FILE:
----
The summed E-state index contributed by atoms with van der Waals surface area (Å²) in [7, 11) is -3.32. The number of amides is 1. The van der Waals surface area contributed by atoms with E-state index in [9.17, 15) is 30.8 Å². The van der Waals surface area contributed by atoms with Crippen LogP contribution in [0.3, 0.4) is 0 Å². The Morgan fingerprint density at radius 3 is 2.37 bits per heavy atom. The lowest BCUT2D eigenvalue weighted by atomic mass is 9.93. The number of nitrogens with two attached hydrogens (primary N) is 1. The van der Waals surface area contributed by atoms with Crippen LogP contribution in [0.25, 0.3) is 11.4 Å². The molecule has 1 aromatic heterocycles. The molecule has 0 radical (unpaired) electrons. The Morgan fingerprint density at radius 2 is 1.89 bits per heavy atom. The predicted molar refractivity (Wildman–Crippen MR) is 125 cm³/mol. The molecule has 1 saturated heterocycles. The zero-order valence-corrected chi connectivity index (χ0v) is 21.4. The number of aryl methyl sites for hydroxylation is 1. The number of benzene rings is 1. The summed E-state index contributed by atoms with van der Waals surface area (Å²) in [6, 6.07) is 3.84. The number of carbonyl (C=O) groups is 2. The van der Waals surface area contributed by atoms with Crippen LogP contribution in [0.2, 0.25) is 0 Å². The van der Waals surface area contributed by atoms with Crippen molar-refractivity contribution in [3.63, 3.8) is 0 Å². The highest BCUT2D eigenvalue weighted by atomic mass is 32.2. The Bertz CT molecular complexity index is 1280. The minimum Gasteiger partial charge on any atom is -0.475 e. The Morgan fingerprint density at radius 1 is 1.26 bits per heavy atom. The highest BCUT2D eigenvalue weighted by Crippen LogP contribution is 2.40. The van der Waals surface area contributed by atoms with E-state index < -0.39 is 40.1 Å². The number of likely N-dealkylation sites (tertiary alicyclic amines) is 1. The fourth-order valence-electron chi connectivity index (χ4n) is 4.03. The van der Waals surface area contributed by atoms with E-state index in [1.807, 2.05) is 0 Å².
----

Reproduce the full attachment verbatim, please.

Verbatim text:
The summed E-state index contributed by atoms with van der Waals surface area (Å²) in [7, 11) is -3.32. The number of amides is 1. The van der Waals surface area contributed by atoms with E-state index in [9.17, 15) is 30.8 Å². The van der Waals surface area contributed by atoms with Crippen LogP contribution in [0.3, 0.4) is 0 Å². The Morgan fingerprint density at radius 3 is 2.37 bits per heavy atom. The lowest BCUT2D eigenvalue weighted by atomic mass is 9.93. The number of nitrogens with two attached hydrogens (primary N) is 1. The van der Waals surface area contributed by atoms with Crippen LogP contribution in [0.25, 0.3) is 11.4 Å². The molecule has 1 aromatic heterocycles. The molecule has 0 radical (unpaired) electrons. The Morgan fingerprint density at radius 2 is 1.89 bits per heavy atom. The predicted molar refractivity (Wildman–Crippen MR) is 125 cm³/mol. The molecule has 1 saturated heterocycles. The zero-order valence-corrected chi connectivity index (χ0v) is 21.4. The number of aryl methyl sites for hydroxylation is 1. The number of benzene rings is 1. The summed E-state index contributed by atoms with van der Waals surface area (Å²) in [6, 6.07) is 3.84. The number of carbonyl (C=O) groups is 2. The van der Waals surface area contributed by atoms with Crippen LogP contribution in [0.2, 0.25) is 0 Å². The van der Waals surface area contributed by atoms with Crippen molar-refractivity contribution in [3.63, 3.8) is 0 Å². The highest BCUT2D eigenvalue weighted by atomic mass is 32.2. The Bertz CT molecular complexity index is 1280. The minimum Gasteiger partial charge on any atom is -0.475 e. The Morgan fingerprint density at radius 1 is 1.26 bits per heavy atom. The highest BCUT2D eigenvalue weighted by Crippen LogP contribution is 2.40. The van der Waals surface area contributed by atoms with E-state index < -0.39 is 40.1 Å². The number of likely N-dealkylation sites (tertiary alicyclic amines) is 1. The fourth-order valence-electron chi connectivity index (χ4n) is 4.03. The van der Waals surface area contributed by atoms with E-state index in [1.807, 2.05) is 0 Å².